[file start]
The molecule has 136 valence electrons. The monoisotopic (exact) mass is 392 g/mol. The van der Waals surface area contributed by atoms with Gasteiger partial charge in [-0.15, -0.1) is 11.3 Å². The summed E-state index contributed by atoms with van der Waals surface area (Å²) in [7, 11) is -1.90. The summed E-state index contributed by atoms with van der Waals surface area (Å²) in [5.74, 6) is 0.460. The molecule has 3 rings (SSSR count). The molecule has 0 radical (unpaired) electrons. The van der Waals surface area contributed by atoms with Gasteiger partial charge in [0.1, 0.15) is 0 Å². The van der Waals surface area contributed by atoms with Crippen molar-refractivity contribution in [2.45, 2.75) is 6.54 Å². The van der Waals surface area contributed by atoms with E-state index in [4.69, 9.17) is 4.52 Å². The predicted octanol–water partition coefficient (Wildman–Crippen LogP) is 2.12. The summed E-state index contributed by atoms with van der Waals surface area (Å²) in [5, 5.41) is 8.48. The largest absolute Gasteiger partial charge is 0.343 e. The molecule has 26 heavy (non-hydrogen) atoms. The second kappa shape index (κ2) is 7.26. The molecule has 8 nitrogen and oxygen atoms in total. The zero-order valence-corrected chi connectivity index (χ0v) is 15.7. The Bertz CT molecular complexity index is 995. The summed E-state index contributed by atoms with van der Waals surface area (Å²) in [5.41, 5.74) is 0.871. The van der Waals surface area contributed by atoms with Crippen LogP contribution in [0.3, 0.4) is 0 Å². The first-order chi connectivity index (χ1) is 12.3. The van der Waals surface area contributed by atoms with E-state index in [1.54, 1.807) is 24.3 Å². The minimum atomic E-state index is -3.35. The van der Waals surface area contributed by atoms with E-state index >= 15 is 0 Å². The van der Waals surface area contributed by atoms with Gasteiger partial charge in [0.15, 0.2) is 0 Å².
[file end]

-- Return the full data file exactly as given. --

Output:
The molecule has 136 valence electrons. The monoisotopic (exact) mass is 392 g/mol. The van der Waals surface area contributed by atoms with Gasteiger partial charge in [-0.15, -0.1) is 11.3 Å². The summed E-state index contributed by atoms with van der Waals surface area (Å²) in [7, 11) is -1.90. The summed E-state index contributed by atoms with van der Waals surface area (Å²) in [5.74, 6) is 0.460. The molecule has 3 rings (SSSR count). The molecule has 0 radical (unpaired) electrons. The van der Waals surface area contributed by atoms with Gasteiger partial charge in [0.1, 0.15) is 0 Å². The van der Waals surface area contributed by atoms with Crippen molar-refractivity contribution in [2.45, 2.75) is 6.54 Å². The van der Waals surface area contributed by atoms with E-state index in [4.69, 9.17) is 4.52 Å². The predicted octanol–water partition coefficient (Wildman–Crippen LogP) is 2.12. The summed E-state index contributed by atoms with van der Waals surface area (Å²) in [5, 5.41) is 8.48. The largest absolute Gasteiger partial charge is 0.343 e. The molecule has 26 heavy (non-hydrogen) atoms. The second kappa shape index (κ2) is 7.26. The molecule has 8 nitrogen and oxygen atoms in total. The zero-order valence-corrected chi connectivity index (χ0v) is 15.7. The Bertz CT molecular complexity index is 995. The summed E-state index contributed by atoms with van der Waals surface area (Å²) in [5.41, 5.74) is 0.871. The van der Waals surface area contributed by atoms with Crippen LogP contribution in [0.3, 0.4) is 0 Å². The first-order chi connectivity index (χ1) is 12.3. The van der Waals surface area contributed by atoms with E-state index in [1.54, 1.807) is 24.3 Å². The minimum atomic E-state index is -3.35. The van der Waals surface area contributed by atoms with E-state index >= 15 is 0 Å². The van der Waals surface area contributed by atoms with Gasteiger partial charge in [0.15, 0.2) is 0 Å².